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Pathological demand avoidance (PDA)

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Presentation on theme: "Pathological demand avoidance (PDA)"— Presentation transcript:

1 Pathological demand avoidance (PDA)

2 PDA Newell 1983 (ADC paper 2004) A “pervasive developmental disorder”
Copyright Cardiff University PDA Newell 1983 (ADC paper 2004) A “pervasive developmental disorder” Not in DSMIV or ICD10 nor will be in DSMV or ICD11


4 Diagnosis only used in UK:– so where are they in the rest of the world
Diagnosis only used in UK:– so where are they in the rest of the world? (Happe & O’Nions) Oppositional defiant disorder; Reactive attachment disorder; Bipolar disorder in childhood; Schizoid disorder Happe’s study shows behavioural overlap with ASD (social interaction) Conduct problems (behaviour), but with higher levels of anxiety than either of these disorders

5 Fundamental driver Demand avoidance Anxiety -
? Demand avoidance 2ndry to a need to avoid losing control because doing so provokes unbearable anxiety

6 Epidemiology Equal male-female ratio Prevalence ?
No idea – studies based on case series Evidence for heritability Happe – twin study ` suggests that PDA traits substantially influenced by genetics

7 Salient features Based on Newson’s cases
150 consecutive cases (75f, 75m) 50 children chosen randomly from these Sample of 18 followed up to adulthood ( not sure how selected – 13 f and 5 m)

8 Passive early history in first year (88%)
Language delay with subsequent catch-up (90%) Resists and avoid ordinary demands (100%) strategies of avoidance are essentially socially manipulative Surface sociability, but apparent lack of sense of social identity, pride, or shame (84%) Lability of mood, impulsive (68%) Comfortable in role play and pretending (86%) Obsessive behaviour (all, but variably manifest) (Neurological involvement)

9 Demand avoidance Demands seem to lead to anxiety
In avoiding them these children are: Socially manipulative Socially aware Skilled and effective Use a variety of strategies

10 Strategies Ignoring Diverting behaviours Diverting attention Delaying
blanking out; talking to themselves Diverting attention “you’ve got a nice face”; “what’s he doing” ; “I’ve got an idea” ; use role play in this Delaying “not yet”; “wait a minute” Excuses “I’m ill” “ I’m busy” “ I am too cold” “ it’s too late” Diverting behaviours mannerisms; giggling smashing things; wetting; hitting; biting; swearing Incessant talking or frenetic over-activity Flat refusal Role reversal “I want you to…” Rationalising “I can’t play because these cards are too old”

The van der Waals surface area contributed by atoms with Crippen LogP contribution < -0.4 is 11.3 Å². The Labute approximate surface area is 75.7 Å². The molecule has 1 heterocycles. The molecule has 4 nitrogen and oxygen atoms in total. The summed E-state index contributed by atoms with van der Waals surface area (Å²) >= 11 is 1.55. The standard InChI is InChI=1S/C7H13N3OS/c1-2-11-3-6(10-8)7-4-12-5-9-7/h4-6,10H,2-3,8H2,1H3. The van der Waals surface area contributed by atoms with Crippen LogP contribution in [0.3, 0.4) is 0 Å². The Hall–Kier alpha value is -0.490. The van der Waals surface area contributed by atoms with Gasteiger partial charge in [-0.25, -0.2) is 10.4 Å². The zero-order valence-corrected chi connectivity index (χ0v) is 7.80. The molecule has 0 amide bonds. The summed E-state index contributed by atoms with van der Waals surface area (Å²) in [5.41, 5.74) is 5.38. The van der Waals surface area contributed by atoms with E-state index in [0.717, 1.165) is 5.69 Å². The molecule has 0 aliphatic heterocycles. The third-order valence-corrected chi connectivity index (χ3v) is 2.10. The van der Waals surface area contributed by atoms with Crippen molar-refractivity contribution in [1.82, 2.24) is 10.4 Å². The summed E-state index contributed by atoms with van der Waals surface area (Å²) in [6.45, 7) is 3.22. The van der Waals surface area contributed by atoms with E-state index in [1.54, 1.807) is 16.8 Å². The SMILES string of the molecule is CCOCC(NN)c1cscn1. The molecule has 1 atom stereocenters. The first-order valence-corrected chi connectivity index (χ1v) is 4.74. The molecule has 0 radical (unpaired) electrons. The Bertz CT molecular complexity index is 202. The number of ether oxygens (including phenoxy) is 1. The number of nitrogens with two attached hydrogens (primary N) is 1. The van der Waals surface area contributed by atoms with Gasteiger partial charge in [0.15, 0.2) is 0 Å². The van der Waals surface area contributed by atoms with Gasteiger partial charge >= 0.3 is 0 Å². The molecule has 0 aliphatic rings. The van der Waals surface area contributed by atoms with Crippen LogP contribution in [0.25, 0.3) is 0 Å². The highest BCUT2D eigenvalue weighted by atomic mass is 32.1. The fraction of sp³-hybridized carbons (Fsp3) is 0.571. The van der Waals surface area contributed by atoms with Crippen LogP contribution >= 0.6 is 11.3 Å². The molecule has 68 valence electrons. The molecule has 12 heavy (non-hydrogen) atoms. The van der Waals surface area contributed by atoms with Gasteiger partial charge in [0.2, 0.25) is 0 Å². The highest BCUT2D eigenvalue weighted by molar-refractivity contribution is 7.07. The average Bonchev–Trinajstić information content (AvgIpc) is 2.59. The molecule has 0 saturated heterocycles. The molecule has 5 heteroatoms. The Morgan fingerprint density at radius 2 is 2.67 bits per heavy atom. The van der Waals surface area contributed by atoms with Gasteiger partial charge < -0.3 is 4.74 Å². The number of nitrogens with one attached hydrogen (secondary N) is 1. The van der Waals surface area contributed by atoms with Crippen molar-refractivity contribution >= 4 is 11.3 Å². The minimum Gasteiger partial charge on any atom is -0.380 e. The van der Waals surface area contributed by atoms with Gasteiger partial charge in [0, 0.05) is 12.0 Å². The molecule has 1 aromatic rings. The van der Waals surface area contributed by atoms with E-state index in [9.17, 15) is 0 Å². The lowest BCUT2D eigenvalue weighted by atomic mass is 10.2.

11 Lack of social identity, pride, or shame
Children (n=50) 84% show very inappropriate behaviour 68% show aggression to others (no sex difference) 60% have extreme outbursts or panic attacks. 82% show little sense of status or identity in others Talk to the teacher as an equal, whilst taking role of additional adult with other children 86% show no sense of pride, shame, responsibility, or identity in themselves Will insist on other children’s adherence to rules but fail to follow them themselves Lack of shame or sense of honour makes it difficult to control behaviour as another lever absent

12 Lack of sense of social identity, pride, or shame
Adults (n=18) 14 adults violent when angry 5 of these were judged by their parents to be capable of “badly hurting someone” 7 threatened suicide, and 2 attempted it. 5 of these respondents afraid of their child, and 16 afraid for them 1 adult “no sense of right or wrong”, and in 7 cases parents “uncertain” whether the individual had a sense of right or wrong High proportion ended up in secure accommodation

13 Role play Comfortable in it Skilled and inventive
Precarious sense of what is real and what is not become the role rather than role play confuse dolls with reality e.g. getting anxious if a doll is broken or reacting to a doll’s facial expression Used to avoid demands

14 Obsessional behaviour
The demand avoidance is “obsessive in character” Of the adults: 17 were described as obsessively demand avoidant 10 used other obsessions as an avoidance strategy or distraction. 12 had obsessions about specific people, 11 blame, target, or harass specific people ( also seen in children) 6 want to be with specific people (obsessionally) 4 want to be a specific person or character. 10 have contradictory obsessions, e.g. over-cleanliness/slovenliness.

15 Robustness of role play as it survives in adulthood (15/18)
5 showed six or more types of role play 10 seemed to lose touch with reality through fantasy 7 mimicked other people’s roles from video, and seven from real life 4 mimicked odd or violent behaviour 3 took mimicry to extremes so that it was “hard to know who she really is” 7 put on an act within their own general identity 4 acted out self generated stories or scripts, including recording an act or role on video, audiotape, or photos in an obsessive manner 6 engaged in fantasy communications such as poison pen letters, fantasy love letters, hoax phone calls and letters, false accusations to the police, and obscene stories.

16 To conclude

17 Diagnosis Not accepted in the canon No assessment tools
Under-diagnosis not considered or rejected Over-diagnosis new fashion – see it everywhere

18 Education Need a fundamentally different approach to children with autism Low absolute ascertainment means a lack of experience and expertise

19 Forensic issues Newson’s cohort of 18 show extremely concerning behaviours into adulthood But are these cases likely to reflect extreme end of PDA spectrum ( viz. Kanner’s AD vs. broader ASD)

20 PDA and SPA What is the contribution of SPA to the population of children being diagnosed with PDA How much is adaptive demand avoidance? Think of SPA when faced with a child with this label

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